Australian Scientists Unleash Most Expensive Climate Change Experiment Ever

The University of Western Sydney (UWS) has just begun a multimillion-dollar project described by Voice of America as one of the most expensive, complex climate change experiments in the world.  


As UWS Professor David Ellsworth described to VOA, the experiment consists of six structures comprised of steel pipes that surround woodland areas. The pipes are computer controlled to pump heavy doses of carbon dioxide (CO2) into the covered area, which allows UWS researchers to study the ecosystem’s response to a CO2-rich atmosphere.

Because the experiment will continue flooding the contained environments with carbon dioxide for 10 years, the UWS researchers will be able to study CO2’s effects on a bigger scale than most other climate change experiments. Other experiments run by the UWS’s Hawkesbury Institute have a similar long-term view of understanding climate change.

“Most of our experiments are aimed at looking 30 to 50 years ahead based on predictions, so our CO2 concentrations and our temperature treatments are based around looking ahead to that sort of time frame,” Director of Research Ian Anderson told VOA.

With a variety of sensors in the structures and the wealth of climate data gathered over the past few decades, the UWS researchers will be able to compare the forest plants’ reactions to the CO2-rich environment with plant reactions to less-dense CO2 environments.

This project follows other high-concept, long-term climate change experiments that have taken or are taking place throughout the world.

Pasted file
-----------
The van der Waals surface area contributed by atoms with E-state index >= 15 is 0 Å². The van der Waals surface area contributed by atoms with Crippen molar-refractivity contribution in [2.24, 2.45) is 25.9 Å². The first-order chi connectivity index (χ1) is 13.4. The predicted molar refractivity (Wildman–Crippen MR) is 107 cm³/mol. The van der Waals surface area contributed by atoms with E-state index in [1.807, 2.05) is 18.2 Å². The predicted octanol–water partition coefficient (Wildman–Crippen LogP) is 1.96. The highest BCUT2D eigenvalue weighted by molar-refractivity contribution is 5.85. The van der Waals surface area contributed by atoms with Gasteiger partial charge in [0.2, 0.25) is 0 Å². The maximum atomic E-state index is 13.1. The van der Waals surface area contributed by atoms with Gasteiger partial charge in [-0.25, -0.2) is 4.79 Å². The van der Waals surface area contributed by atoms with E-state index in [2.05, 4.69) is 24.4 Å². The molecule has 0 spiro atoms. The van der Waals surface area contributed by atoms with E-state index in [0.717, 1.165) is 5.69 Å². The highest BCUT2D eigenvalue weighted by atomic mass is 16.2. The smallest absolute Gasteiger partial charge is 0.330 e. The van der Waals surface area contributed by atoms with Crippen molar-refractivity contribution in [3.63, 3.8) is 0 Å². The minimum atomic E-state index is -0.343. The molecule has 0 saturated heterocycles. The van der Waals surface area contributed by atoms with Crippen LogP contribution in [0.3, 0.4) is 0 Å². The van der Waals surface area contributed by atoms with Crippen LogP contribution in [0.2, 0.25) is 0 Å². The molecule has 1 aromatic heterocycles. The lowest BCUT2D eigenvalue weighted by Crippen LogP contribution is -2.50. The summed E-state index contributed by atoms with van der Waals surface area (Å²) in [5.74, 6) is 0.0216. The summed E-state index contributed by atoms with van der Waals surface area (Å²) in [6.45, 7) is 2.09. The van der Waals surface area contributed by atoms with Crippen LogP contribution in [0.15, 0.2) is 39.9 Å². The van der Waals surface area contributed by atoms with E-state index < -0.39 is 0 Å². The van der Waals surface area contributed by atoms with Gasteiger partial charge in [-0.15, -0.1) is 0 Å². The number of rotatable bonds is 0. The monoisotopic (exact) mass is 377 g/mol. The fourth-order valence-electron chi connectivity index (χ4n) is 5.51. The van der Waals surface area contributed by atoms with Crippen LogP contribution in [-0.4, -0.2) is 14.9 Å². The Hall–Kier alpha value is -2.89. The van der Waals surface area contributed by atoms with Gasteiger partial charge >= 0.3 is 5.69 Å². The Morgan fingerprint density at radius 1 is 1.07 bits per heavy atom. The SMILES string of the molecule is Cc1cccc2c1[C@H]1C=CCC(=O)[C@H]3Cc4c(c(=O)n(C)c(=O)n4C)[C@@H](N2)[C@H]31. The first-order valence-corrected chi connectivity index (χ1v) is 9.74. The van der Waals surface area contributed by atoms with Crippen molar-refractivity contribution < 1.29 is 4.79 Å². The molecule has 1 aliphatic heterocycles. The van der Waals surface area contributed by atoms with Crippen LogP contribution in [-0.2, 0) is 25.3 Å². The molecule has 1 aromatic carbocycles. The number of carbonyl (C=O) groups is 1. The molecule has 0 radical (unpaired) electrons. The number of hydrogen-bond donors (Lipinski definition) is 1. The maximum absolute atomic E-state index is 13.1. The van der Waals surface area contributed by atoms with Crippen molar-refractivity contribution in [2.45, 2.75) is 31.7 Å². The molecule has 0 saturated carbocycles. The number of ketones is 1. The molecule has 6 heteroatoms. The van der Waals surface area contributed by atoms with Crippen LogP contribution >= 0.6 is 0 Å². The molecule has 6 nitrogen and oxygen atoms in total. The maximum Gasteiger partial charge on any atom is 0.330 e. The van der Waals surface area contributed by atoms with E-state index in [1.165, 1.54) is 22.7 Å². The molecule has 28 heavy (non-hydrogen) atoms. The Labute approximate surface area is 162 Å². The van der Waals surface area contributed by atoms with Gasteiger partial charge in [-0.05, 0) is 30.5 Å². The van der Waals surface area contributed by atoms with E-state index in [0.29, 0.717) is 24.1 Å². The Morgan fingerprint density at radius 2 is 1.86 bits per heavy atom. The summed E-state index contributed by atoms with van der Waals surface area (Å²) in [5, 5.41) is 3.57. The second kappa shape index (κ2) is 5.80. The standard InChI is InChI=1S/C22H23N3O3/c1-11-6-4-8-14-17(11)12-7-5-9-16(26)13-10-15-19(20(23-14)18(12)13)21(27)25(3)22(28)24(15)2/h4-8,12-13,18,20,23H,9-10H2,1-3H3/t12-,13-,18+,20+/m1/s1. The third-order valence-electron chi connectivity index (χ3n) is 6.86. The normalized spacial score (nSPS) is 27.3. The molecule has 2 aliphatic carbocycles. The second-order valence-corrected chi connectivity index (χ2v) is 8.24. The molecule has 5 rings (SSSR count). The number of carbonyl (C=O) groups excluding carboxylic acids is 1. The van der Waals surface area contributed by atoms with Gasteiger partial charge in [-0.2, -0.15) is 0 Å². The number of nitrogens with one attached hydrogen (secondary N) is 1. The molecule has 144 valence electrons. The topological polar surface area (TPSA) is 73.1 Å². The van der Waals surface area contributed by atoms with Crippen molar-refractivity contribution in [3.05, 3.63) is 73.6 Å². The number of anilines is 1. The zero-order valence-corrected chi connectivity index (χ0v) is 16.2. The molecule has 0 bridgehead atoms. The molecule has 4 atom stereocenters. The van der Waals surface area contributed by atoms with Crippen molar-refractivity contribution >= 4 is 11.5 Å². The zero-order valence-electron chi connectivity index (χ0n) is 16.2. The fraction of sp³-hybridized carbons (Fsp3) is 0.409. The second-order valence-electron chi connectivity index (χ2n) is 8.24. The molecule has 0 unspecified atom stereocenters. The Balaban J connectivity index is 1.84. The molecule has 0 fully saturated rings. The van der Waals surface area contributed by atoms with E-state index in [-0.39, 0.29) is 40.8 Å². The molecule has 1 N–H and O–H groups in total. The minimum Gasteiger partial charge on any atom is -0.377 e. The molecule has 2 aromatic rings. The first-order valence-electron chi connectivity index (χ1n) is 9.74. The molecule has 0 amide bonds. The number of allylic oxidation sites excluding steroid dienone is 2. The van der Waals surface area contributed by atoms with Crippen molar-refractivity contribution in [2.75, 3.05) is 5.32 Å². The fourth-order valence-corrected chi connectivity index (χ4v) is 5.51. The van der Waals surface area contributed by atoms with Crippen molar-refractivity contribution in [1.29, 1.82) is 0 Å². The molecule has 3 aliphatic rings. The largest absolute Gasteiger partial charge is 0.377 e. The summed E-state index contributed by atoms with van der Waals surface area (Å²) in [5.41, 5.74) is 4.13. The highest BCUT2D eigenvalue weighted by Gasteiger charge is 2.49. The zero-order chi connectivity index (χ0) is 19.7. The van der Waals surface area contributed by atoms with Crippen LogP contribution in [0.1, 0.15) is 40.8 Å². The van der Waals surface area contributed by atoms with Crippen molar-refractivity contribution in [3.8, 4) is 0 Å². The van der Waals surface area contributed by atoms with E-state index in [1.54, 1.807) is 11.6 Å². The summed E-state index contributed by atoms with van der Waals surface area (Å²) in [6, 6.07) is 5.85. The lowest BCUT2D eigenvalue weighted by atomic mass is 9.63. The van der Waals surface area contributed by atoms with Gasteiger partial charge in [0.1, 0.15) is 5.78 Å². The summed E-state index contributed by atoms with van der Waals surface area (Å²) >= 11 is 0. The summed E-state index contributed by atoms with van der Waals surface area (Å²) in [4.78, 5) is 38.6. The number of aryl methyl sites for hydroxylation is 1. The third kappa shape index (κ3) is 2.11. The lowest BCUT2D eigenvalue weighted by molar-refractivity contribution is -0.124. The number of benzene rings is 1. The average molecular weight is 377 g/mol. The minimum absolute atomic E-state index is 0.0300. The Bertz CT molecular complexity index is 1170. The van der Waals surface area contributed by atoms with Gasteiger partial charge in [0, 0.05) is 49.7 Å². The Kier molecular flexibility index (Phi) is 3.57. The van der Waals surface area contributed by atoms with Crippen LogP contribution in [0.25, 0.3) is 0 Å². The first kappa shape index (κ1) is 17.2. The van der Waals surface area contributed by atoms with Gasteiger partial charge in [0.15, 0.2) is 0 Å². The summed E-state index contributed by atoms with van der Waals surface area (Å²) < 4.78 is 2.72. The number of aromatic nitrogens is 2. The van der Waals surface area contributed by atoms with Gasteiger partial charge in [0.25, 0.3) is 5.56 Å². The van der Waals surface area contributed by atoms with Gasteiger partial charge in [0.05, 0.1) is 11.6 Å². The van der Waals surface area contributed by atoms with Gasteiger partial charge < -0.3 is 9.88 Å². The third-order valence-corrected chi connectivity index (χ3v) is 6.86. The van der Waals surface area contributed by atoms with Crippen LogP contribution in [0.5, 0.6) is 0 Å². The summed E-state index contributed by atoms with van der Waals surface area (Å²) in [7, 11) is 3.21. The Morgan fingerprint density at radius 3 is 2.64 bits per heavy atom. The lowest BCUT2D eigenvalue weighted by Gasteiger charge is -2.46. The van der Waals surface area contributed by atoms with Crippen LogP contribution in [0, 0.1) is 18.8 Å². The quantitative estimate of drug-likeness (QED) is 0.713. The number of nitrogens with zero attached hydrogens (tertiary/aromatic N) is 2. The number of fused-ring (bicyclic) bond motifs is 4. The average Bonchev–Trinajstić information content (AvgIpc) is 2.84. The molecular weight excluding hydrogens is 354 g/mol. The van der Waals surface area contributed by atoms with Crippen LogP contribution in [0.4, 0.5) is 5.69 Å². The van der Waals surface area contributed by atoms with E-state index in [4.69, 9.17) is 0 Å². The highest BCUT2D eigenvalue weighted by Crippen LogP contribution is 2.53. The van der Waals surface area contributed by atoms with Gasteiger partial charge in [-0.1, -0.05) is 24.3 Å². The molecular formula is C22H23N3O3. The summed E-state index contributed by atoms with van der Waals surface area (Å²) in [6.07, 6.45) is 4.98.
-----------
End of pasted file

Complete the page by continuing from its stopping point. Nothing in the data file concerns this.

• In 2007, The BBC and Oxford University asked viewers to donate their computer power by installing a piece of software on their home computers to calculate climate change’s effect on the United Kingdom. Called the BOINC (Berkeley Open Infrastructure for Network Computing) project, it used small amounts of bandwidth from a wide variety of computers to run simulation models, which were then tallied, analyzed and compared. The experiment predicted that the UK climate will rise 4 degrees Celsius by 2080.
  •  In September 2011, Inhabitat published photos of a controlled volcano simulation. Because volcano eruptions can release significant amounts of ash into the sky that then act to cool the environment, Bristol University scientists attempted to recreate the phenomenon on a smaller, anthropogenic scale in their experiment.
  •  The BBC reported on a European experiment to identify trees that will survive in scientifically-predicted climate change environments. Trees from all over Europe and the United States were imported to prepared sections like the Crychan Forest in Wales, where they will be measured and studied for years to come. The development of the non-native trees will be compared to native tree development to assess their abilities to survive in developing CO2 environments and hotter, drier climates. Similar sites are also being prepared elsewhere in Britain and along the European Atlantic coast.

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